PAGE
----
2016-2017: U.S/China Engagement
Resolved: The United States federal government should substantially increase its economic and/or diplomatic engagement with the People’s Republic of China.
Food safety is always a challenge. Insuring food safety from suppliers in distant countries like China is even more of a challenge. “Blockchain: A Better Way to Track Pork Chops, Bonds, Bad Peanut Butter?,”
This hot-rolled coil steel–key for U.S. automakers–is 20% less expensive in Europe and 40% less expensive in Asia? Doesn’t that give a significant cost advantage to European and Asian automakers and other foreign manufacturers with access to significantly less-expensive steel?
Nation-states can be more trouble than they’re worth. For the Middle East, federalism, soft-partition, enclaves, and charter cities offer non-state paths to peace and prosperity.
The Diplomat asks “Are China and the US Set for a Showdown in Space?” (January 28, 2017). China’s interest is more economic than military, exploration, or for scientific research… “China conceptualizes space activity principally within the context of economic development, which has important implications for space resources and property.”
But federal rice subsidies distort rice production, encouraging marginal producers and artificially boosting rice supplies for export, foreign rice producers complain and lobby to restrict rice shipments from the US. But foreign rice producers are also subsidized by their governments, so trade disputes turn on “level of subsidy” claims.
• The Pacific Trade Future: China and South America
A sponsored Quartz post from the Lee Kuan Yew School of Public Policy: “Asia will soon be the world’s economic center—if it isn’t already” looks at the rise of nationalism:
• U.S./China Policy, Economics, and Politics [updated]
Trade agreements generally restrict as well as promote trade and investment in various ways, and are influenced by lobbyists trying to protect the interests and advance the agendas of various business, union, and environmental groups.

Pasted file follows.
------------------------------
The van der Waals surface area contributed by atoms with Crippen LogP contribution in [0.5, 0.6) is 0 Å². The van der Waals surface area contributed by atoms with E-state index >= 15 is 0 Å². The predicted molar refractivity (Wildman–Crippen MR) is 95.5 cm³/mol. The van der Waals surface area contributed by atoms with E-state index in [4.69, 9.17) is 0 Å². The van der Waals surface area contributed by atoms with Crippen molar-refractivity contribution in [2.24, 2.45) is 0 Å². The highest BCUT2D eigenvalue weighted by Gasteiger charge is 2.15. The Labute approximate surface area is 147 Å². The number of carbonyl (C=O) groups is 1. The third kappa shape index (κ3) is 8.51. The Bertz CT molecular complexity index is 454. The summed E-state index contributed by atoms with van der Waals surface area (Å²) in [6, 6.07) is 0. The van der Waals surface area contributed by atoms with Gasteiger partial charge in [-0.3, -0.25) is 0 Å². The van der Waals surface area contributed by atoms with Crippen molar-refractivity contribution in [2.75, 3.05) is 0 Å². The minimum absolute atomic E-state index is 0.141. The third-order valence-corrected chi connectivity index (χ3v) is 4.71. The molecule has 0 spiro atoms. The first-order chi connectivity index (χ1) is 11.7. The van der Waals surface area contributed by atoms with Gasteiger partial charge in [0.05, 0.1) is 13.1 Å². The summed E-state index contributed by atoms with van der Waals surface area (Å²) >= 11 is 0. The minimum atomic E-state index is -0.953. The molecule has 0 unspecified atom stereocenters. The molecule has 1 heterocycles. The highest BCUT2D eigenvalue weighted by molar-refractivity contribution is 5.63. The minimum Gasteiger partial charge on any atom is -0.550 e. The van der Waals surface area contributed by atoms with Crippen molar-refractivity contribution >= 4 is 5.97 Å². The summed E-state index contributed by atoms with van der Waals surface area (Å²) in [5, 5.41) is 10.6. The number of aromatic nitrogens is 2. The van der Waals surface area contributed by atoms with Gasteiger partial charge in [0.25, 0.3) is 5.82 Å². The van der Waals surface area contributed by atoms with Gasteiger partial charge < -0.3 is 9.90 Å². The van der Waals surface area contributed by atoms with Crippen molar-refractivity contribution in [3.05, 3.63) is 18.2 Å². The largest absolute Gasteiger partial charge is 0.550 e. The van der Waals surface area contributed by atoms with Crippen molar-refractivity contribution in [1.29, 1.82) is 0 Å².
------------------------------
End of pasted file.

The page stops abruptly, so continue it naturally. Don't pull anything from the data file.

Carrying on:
Current and proposed trade and investment agreements tend to be complex and confusing and the interests of both China and the U.S. could be advanced by simplifying or abolishing some.
• China and Cuba Trade, Labor, and Migration
What issues should be on the table when negotiators from two governments hammer out what trade rules are relevant and reasonable? … A couple things connect the China policy topic and the Cuba Public Forum topic. First, the refugee policy that allowed those smuggled from China to be legal citizens of (then British) Hong Kong as soon as they touched land. … U.S. policy was similar and allowed those escaping communist Cuba, once they made it to U.S. territorial waters, to stay legally…revise in 1995 to a “wet foot/dry foot” policy. Then Obama Admin. shifted policy again, as part of normalizing relations with Cuba
• US/China Engaging in Nationalist Policies
Apart for the money governments spend directing research and development to area they deem strategic (ballpoint pens?), such subsidies and policies stoke nationalist responses in Japan, the U.S. and Europe…
• Bootleggers and Baptists Agree to Restrict Trade with China
When the President and Congress consider trade legislation, a wide range of interest groups gather to advance their agendas. These agendas are not always obvious, and sometimes corporate and union interests misdirect the public about their motivations.
• For Still-Poor China, Coal Pollution from Home Heating
The Chinese government energy policy goals are to reduce air pollution around Chinese cities, and to reduce CO2 emissions in order to address climate change. These goals overlap, but are not the same. Wind farms and solar installations don’t emit air pollution, but neither does less-expensive natural gas combined-cycle power, which can be located closer to cities and customers. New coal power plants emit less air pollution, especially compared to the dense pollution from antiquated coal-fired power and home coal burning.